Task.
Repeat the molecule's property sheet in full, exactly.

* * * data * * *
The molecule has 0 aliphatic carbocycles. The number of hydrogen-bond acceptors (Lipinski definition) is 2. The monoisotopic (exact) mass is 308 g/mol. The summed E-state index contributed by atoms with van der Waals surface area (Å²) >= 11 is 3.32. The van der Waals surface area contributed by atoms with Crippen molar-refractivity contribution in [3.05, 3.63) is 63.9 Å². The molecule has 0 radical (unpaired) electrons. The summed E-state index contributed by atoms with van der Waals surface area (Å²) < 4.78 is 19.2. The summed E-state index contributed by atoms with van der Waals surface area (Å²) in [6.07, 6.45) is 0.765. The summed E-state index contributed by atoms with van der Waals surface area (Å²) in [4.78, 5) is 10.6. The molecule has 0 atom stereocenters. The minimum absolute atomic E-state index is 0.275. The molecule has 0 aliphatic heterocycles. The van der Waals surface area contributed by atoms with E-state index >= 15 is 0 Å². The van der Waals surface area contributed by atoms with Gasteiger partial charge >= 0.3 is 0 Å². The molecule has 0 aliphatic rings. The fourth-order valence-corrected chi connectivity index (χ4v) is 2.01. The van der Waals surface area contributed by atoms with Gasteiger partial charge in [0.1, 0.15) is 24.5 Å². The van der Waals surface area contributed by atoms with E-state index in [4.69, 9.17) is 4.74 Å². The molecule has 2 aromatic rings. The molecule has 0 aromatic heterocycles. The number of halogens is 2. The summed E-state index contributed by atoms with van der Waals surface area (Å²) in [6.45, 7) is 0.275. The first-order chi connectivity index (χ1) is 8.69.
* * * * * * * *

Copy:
The molecule has 0 aliphatic carbocycles. The number of hydrogen-bond acceptors (Lipinski definition) is 2. The monoisotopic (exact) mass is 308 g/mol. The summed E-state index contributed by atoms with van der Waals surface area (Å²) >= 11 is 3.32. The van der Waals surface area contributed by atoms with Crippen molar-refractivity contribution in [3.05, 3.63) is 63.9 Å². The molecule has 0 radical (unpaired) electrons. The summed E-state index contributed by atoms with van der Waals surface area (Å²) < 4.78 is 19.2. The summed E-state index contributed by atoms with van der Waals surface area (Å²) in [6.07, 6.45) is 0.765. The summed E-state index contributed by atoms with van der Waals surface area (Å²) in [4.78, 5) is 10.6. The molecule has 0 atom stereocenters. The minimum absolute atomic E-state index is 0.275. The molecule has 0 aliphatic heterocycles. The van der Waals surface area contributed by atoms with E-state index >= 15 is 0 Å². The van der Waals surface area contributed by atoms with Gasteiger partial charge >= 0.3 is 0 Å². The molecule has 0 aliphatic rings. The fourth-order valence-corrected chi connectivity index (χ4v) is 2.01. The van der Waals surface area contributed by atoms with Gasteiger partial charge in [0.1, 0.15) is 24.5 Å². The van der Waals surface area contributed by atoms with E-state index in [4.69, 9.17) is 4.74 Å². The molecule has 2 aromatic rings. The molecule has 0 aromatic heterocycles. The number of halogens is 2. The summed E-state index contributed by atoms with van der Waals surface area (Å²) in [6.45, 7) is 0.275. The first-order chi connectivity index (χ1) is 8.69.